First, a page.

Health Insurance Costs Too High? Alternative Not Pretty
I hear this argument over and over and it's one of the things I'll debate until I'm blue in the face. "Health insurance is too expensive." Ok, I have to agree. But, at the age of 25 (I know, I know…people aren't supposed to get sick that young) I was diagnosed with a chronic illness and will stand behind my statement that "being sick is way more expensive than health insurance." No way around it. We are obviously not talking about the kind of sick a nasty cold brings. Fine, if you don't have insurance and have to go to the doctor for your cold, it’ll probably be $70 plus meds. But, if something worse happens, you are basically screwed. An ambulance ride is an easy $500. If they have to use sirens, count on an extra fee. If you need a biopsy of something, you not only have to pay the doctor but the lab and the shipping costs. Happen to need an antibiotic that works for a specific condition? It could cost you $500 for a 30-day supply (I know first-hand).
So, let's rethink this. First of all, I had insurance when I was diagnosed and my healthcare costs are still so outrageous you'd probably choke hearing about them. BUT, if I didn't have insurance at all, I'd for sure be bankrupt by now. Like, 3 times over.
One of the issues is eligibility. Because I have now been deemed "uninsurable," I appreciate my insurance much more than a lot of people. I have to pay a lot for it but I'm so glad that I had it when I got sick because now there would be no way I could qualify. I’m too big of a risk and insurance is a business so that leaves me in the dust. I often get the rebuttal line about having to pay for health insurance each month and then wasting it if you don’t have to use it. I say it’s the best thing you could ever hope to waste. It’s the point of insurance. You are transferring a risk. You don't get car insurance praying you'll get in a car accident so you get your money's worth, right? Same concept.
Now, there are a ton of things about healthcare we can complain about, and rightfully so. I mean, after seeing Michael Moore's SICKO, we can't help but be disgusted. The unlucky ones of us who have lived it weren't shocked at all. For everyone else, it was an important wake-up call. But, even though insurance is far less than perfect, it's still something. For instance, not long ago, I needed a $5,000 brain scan. I ended up having to pay $500 of it. So, some would bitch that I shouldn't have had to pay anything, that's what insurance is for, etc. But, I'd rather pay $500 than $5,000. It's a deal!
There is also the theory roaming about that if you got really sick and were really poor, the government would take care of you. Partially true. You could possibly qualify for medical care under social security if you were deemed totally and permanently disabled (after jumping through a million hoops and most likely having to hire a lawyer in the meantime). However, there is a two-year waiting period if you even get approved (which is not easy). Playing devil’s advocate, let’s say that is your back up plan. Very few ever go as far as to research if this is actually a good idea. Government care (at least in America) is not the same quality of care you'd get through private insurance. Pessimists will say that private insurance isn't exceptional care either, but let me assure you that if you feel that way, you wouldn't be happy on the government's plan at all. You wouldn't have to pay but remember as the old saying goes....you get what you pay for. Also, if you are getting it for free, good luck getting anyone in the system to hear your complaints.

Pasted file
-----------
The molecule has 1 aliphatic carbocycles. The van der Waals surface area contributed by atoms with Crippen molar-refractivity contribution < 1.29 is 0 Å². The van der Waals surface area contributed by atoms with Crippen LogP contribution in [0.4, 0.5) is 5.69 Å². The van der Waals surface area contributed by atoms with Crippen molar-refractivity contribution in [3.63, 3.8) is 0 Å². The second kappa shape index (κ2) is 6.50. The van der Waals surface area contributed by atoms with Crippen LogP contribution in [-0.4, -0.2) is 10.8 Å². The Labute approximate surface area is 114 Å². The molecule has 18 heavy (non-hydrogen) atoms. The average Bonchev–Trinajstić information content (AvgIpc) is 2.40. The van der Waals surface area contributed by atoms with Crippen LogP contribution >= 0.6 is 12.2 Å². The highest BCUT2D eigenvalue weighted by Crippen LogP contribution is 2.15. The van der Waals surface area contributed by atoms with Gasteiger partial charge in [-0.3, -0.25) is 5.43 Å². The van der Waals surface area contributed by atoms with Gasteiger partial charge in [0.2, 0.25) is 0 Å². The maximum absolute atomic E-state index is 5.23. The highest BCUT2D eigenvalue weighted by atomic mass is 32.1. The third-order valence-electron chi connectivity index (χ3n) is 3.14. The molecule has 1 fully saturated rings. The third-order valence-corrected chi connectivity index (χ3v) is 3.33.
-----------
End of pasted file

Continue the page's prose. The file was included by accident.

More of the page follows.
If you have a job that offers insurance, don't leave until you have a new job that offers insurance. If you have a choice of an HMO or PPO, choose the PPO even if it costs more now (this will be an entirely different article). An HMO sounds like a good deal, until you are sick and waiting for the insurance company to decide when you get to see the doctor, who you will see, what tests you need and more. You really don't want someone in the business of saving money making those decisions for you.
After becoming disabled and unable to work, I qualified for COBRA (continuation coverage from my old employer's group through California) at a very high premium. It’s the same insurance as I got at no cost when I was working there which is what COBRA laws protect. But, it's the best money I spend every month. After all, there is nothing I'd rather spend my money on more in this world than getting well, or at the very least, not getting worse.
If you are one of the healthy (and lucky) ones, realize it's an amazing privilege to be insurable. And if something unfortunate happens, your less-than-perfect but still-something insurance company will be there to take care of you better than you could all on your own. I promise.
Note: For more information on COBRA, visit Department of Labor's FAQ.
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